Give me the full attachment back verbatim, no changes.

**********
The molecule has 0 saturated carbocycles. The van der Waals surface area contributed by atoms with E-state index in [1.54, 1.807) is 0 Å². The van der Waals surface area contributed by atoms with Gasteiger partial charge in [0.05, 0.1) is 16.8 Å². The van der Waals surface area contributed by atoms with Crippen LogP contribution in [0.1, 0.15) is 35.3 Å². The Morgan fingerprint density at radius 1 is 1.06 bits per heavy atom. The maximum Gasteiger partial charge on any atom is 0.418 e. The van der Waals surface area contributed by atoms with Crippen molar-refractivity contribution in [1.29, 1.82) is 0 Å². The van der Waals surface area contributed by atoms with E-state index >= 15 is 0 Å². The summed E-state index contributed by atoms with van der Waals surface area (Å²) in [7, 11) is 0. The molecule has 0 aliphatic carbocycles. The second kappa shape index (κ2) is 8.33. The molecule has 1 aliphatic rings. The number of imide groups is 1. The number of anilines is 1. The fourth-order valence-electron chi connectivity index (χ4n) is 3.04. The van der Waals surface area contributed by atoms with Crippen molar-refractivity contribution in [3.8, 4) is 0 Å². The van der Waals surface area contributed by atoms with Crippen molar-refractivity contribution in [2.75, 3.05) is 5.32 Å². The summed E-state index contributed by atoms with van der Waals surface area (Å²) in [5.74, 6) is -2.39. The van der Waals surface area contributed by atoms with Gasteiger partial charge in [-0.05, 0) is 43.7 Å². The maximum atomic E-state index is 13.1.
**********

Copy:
The molecule has 0 saturated carbocycles. The van der Waals surface area contributed by atoms with E-state index in [1.54, 1.807) is 0 Å². The van der Waals surface area contributed by atoms with Gasteiger partial charge in [0.05, 0.1) is 16.8 Å². The van der Waals surface area contributed by atoms with Crippen LogP contribution in [0.1, 0.15) is 35.3 Å². The Morgan fingerprint density at radius 1 is 1.06 bits per heavy atom. The maximum Gasteiger partial charge on any atom is 0.418 e. The van der Waals surface area contributed by atoms with Crippen molar-refractivity contribution in [1.29, 1.82) is 0 Å². The van der Waals surface area contributed by atoms with E-state index >= 15 is 0 Å². The summed E-state index contributed by atoms with van der Waals surface area (Å²) in [7, 11) is 0. The molecule has 0 aliphatic carbocycles. The second kappa shape index (κ2) is 8.33. The molecule has 1 aliphatic rings. The number of imide groups is 1. The number of anilines is 1. The fourth-order valence-electron chi connectivity index (χ4n) is 3.04. The van der Waals surface area contributed by atoms with Crippen molar-refractivity contribution in [3.8, 4) is 0 Å². The van der Waals surface area contributed by atoms with Crippen molar-refractivity contribution in [2.75, 3.05) is 5.32 Å². The summed E-state index contributed by atoms with van der Waals surface area (Å²) in [5.74, 6) is -2.39. The van der Waals surface area contributed by atoms with Gasteiger partial charge in [-0.05, 0) is 43.7 Å². The maximum atomic E-state index is 13.1.